Unfortunately, the current policy framework does not seem to convince the private business sector to venture into the fishery industry. The government's twin goals of protecting our small fish producers and conserving our coastal resources are simply not enough to attract substantial private sector investment in the fishery subsector. This is ironic because the country enjoys a comparative advantage in the fishery industry.

Maritime nation

A third reason, which remains a puzzle to many, is why despite having enormous coastal resources, our government has hardly devoted attention to developing our maritime industry. We could have prioritized the development of a shipbuilding and repair industry in Subic, which is an ideal site for such a venture as it served as a major US naval base in the past. Da Nang in Vietnam, which was also a former US naval base during the height of the Vietnam War, now has a robust shipbuilding and repair industry. Ironically, many of its welders and skilled labor are Filipinos.

Rubbing salt into the wound, the Philippines deploys hundreds and thousands of its sea workers abroad to man international shipping vessels owned by various countries that transport goods from various parts of the world. We cannot employ them here because we simply do not have our own ships that they can run.

In the 15h to 17th centuries, countries in Europe with substantial coastal areas like Spain, Portugal, Britain, the Netherlands and France devoted enormous resources in developing their maritime power for three reasons. First was the need to defend themselves from their enemies coming from the neighboring countries of Europe. Second was that their naval fleet would enable them to conquer new territories to bolster their imperial power. And third was that new territories meant that they could extract natural resources found in these places to further finance their country's development.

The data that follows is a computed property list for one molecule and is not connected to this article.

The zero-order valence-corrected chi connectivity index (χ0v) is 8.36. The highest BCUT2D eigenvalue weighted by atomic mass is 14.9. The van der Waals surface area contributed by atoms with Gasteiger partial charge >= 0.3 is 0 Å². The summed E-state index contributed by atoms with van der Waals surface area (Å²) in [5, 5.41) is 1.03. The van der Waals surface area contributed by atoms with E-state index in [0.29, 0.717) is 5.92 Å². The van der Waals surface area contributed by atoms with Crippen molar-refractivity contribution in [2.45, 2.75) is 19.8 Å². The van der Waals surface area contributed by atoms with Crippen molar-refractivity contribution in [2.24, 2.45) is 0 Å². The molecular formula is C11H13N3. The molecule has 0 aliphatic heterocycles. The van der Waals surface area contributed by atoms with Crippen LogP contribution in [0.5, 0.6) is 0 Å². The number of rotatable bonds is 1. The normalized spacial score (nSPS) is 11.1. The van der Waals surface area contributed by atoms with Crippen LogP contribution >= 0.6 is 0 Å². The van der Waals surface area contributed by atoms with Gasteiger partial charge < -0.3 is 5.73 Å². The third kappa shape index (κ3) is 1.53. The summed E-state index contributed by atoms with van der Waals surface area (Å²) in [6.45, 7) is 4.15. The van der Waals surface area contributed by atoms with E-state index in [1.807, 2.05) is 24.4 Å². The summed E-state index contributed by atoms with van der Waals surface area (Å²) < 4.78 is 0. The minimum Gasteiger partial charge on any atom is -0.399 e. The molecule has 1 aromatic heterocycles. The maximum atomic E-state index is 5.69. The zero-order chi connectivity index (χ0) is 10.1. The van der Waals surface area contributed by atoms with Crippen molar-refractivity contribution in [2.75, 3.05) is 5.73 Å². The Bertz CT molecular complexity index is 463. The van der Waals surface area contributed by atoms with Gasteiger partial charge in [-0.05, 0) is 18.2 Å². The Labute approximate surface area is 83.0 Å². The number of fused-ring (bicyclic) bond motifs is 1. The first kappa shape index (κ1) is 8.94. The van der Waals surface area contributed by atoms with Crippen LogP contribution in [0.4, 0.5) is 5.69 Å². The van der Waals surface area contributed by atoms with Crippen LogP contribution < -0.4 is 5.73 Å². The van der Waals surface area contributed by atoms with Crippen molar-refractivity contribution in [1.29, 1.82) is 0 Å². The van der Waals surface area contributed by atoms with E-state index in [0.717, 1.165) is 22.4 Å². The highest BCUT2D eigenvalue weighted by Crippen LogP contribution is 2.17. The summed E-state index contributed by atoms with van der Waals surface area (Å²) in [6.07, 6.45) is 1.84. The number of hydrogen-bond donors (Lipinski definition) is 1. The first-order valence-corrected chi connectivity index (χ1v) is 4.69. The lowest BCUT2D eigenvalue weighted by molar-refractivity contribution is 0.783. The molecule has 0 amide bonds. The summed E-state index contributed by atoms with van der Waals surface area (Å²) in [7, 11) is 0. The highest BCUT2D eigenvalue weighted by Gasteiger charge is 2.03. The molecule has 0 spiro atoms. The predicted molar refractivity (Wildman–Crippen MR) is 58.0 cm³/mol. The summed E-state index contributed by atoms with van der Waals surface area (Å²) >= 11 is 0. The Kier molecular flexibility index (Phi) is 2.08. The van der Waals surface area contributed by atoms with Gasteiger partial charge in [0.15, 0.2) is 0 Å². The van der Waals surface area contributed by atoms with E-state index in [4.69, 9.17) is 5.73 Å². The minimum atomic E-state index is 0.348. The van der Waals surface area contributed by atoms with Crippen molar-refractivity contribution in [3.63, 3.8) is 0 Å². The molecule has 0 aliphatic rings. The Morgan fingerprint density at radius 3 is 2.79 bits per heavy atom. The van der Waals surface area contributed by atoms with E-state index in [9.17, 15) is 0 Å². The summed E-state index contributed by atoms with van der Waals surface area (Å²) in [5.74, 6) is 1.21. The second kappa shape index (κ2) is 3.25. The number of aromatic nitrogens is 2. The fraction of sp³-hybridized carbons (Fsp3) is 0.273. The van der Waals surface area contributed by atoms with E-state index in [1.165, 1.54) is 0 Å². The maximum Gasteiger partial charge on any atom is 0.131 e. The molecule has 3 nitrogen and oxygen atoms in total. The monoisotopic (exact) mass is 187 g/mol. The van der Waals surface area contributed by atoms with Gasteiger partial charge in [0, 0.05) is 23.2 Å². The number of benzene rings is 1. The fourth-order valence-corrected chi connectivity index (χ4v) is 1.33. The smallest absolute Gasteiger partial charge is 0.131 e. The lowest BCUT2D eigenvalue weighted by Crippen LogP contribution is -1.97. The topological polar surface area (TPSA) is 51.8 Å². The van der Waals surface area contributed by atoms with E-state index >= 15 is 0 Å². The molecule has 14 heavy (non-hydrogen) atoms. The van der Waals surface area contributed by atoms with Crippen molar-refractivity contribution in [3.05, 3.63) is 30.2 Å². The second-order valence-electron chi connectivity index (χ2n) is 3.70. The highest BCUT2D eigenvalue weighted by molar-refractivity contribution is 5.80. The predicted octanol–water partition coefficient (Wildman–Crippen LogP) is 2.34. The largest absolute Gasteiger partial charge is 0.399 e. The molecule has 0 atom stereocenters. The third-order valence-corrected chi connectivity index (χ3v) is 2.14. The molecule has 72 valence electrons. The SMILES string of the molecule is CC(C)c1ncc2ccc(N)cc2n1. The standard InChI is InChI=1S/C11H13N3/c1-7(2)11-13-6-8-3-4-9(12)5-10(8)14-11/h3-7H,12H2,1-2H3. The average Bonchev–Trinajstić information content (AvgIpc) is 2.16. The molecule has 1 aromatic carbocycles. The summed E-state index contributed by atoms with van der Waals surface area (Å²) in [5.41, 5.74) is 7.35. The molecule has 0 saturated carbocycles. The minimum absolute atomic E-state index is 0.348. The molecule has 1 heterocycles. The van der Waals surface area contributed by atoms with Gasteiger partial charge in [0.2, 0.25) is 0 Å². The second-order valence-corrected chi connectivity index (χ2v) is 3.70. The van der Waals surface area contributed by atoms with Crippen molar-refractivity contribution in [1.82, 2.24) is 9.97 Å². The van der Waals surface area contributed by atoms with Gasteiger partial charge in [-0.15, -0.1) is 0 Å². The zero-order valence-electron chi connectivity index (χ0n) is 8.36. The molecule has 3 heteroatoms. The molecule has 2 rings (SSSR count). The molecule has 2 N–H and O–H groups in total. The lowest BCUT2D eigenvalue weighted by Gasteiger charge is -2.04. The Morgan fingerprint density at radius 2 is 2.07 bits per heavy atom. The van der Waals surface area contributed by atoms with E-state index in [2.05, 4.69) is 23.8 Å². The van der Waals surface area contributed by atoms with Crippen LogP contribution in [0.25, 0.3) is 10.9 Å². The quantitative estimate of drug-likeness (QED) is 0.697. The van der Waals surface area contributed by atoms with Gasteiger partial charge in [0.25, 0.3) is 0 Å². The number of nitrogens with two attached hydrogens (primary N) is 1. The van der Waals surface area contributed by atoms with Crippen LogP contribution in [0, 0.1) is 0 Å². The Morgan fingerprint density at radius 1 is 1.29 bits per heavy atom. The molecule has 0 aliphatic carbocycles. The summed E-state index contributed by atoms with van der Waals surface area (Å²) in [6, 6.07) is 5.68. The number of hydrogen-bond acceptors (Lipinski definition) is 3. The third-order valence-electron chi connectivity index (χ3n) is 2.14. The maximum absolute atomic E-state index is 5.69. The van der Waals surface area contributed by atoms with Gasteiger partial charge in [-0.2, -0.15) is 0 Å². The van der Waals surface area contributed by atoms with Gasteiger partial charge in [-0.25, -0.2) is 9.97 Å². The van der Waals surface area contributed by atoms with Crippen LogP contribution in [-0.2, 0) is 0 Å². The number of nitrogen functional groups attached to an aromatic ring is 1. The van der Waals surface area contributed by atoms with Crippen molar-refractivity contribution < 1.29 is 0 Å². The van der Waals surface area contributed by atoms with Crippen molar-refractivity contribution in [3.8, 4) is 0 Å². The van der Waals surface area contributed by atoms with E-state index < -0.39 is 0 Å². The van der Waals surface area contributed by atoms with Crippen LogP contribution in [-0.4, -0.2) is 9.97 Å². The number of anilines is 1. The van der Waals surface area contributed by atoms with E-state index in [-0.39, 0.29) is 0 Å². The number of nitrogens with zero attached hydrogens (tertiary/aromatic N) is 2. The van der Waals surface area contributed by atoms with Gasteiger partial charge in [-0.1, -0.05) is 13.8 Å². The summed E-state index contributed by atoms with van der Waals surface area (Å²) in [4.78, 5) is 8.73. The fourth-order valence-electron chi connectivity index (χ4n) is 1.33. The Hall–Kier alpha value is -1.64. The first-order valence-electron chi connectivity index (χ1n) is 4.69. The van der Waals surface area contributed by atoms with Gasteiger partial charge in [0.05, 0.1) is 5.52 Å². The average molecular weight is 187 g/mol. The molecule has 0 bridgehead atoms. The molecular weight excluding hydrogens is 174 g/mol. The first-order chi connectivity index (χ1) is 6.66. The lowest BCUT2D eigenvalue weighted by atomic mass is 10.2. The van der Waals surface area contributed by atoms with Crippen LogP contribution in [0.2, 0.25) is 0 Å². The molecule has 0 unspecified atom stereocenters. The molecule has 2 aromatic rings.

In modern times, the United States and lately China have adopted the same principles that the industrializing European powers embraced in the past but with an adjusted goal given the different historical epoch we are in. For both the United States and China, a powerful naval force is a means to defend the main island from military invasion and deter their enemies. Now, there is the added goal of protecting shipping trading routes vital to transport goods from raw material supplier countries to manufacturing or processing nations and vice-versa.

And for China, there is now the added objective of controlling the rich resources found above and underneath those oceans or seas to guarantee that it can meet the food and other consumer demands of its more than 1 billion population. Given growing scarcity of natural resources in the coming years, this move by China is indeed strategic.

As for the Philippines, the lack of a systematic plan to develop our fishery subsector to make full use of our coastal resources and to develop the country into a maritime power speaks volume of the absence of a visionary leadership in the country.